Building a Kubernetes Ingress Controller

Building a Kubernetes Ingress Controller

Now that writing tooling on top of Kubernetes is part of my every day job I thought it would be a good idea to dig deeper. If you know me longer than today you might have realised I love writing my own code for my clusters. So why not just dig in into some mechanics of Kubernetes?

At (not the above job) Innovate we have been very happy with Nginx/OpenResty to proxy and handle radio streams. Yes Kubernetes has an Nginx ingress controller, but it wasn’t really my thing.
Unfortunaly Google doesn’t seem to offer much help on even describing how Kubernetes Ingress Controllers work. That was probably my biggest motivation for this blogpost, because not everyone should just pick a stock or cloud vendor specific ingress controller.
I want to first thank the Kubernetes authors and the Traefik people for writing great ingress controlers I can use to get an idea of the code.

3 km view (yay metric!)

Ingress controllers (looking at only the HTTP ones) just are reverse proxies who are responsible to route trafic under specific rules to the service port defined in Kubernetes. Traffic flowing from clients to the ingress controller to a Kubernetes Service which spreads it over several pods The service in Kubernetes is then responsible for forwarding the traffic to the pod.


So the above you probably already knew. But how does the ingress controller know where to forward traffic?
Each ingress controller has a service account, this service account then has a ClusterRole assigned. This allows the pod which runs the ingress controller to access the Kubernetes API.
Kubernetes has Ingress objects, these define one or multiple rules for network to flow.

In this case we specified a hostname which has only one path set to route / (and every other path) to the test service on port 80.
These opjects are then picked up by the Ingress Controller which then is configured to follow these. But how does the controller know where to find test? If the controller runs in the same namespace DNS would just take care of that. But this isn’t the case. This is why the ingress also needs to look up the service to get its ClusterIP to route to.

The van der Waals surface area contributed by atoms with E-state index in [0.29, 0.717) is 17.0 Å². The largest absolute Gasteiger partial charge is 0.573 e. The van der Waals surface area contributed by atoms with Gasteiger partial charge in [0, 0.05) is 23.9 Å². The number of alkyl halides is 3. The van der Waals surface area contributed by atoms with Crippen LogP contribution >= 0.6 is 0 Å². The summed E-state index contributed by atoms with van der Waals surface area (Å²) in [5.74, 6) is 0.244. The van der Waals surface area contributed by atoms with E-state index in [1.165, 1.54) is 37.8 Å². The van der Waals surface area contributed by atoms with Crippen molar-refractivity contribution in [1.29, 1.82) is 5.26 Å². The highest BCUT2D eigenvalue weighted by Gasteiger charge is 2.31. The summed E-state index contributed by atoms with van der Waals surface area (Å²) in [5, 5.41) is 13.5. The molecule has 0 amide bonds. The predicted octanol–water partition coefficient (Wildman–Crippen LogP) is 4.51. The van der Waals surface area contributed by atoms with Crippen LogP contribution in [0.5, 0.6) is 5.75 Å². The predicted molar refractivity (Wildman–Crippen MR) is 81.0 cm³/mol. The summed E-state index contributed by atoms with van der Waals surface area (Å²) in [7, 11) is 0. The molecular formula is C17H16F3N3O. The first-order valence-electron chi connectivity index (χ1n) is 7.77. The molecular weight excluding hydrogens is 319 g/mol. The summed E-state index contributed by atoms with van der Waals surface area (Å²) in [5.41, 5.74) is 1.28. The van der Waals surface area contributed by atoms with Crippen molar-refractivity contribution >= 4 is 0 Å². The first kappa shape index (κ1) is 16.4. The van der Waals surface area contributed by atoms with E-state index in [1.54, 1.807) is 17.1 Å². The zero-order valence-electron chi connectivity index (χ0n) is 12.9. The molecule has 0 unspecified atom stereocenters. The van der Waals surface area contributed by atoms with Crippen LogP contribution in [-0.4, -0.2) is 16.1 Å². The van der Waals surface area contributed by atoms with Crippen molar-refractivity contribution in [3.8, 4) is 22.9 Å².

In code this results to

This pseudo-code gets all ingress rules of all namespaces, then loops over all the rules to compose their information. The ingress contains multiple rules which each contain one host (not nessecary) and 1 or more paths to redirect to a service.

Now we have the starting rules for our controller! But our cluster evolves!

This is why we have watchers! These notify us on changes (and initial objects) on ingress objects. Why did I get Services also? On deployment the ClusterIP of the service might change. The controller needs to be informed of this too.

So here it is. Personally I found these to work way more simple than first expected. (Is that why I couldn’t find this info?)

What did I do with this?

Introducing k8s-openresty-ingress. A simple (not yet all posibilities and edge cases implemented at time of writing) ingress controller for OpenResty. For perfomance reasons I did not do Lua calls to the controler but used templated config files (where my custom handling resides). Without realising this can now also be adapted to other reverse proxies as long they take config files and live reloading. I did’t design it fully that way so code changes will be needed ;)
This controller will soon be used in prodution at


There are way more edgecases that need to be taken care of. There are also non HTTP ingresses. This post doesn’t go into all these.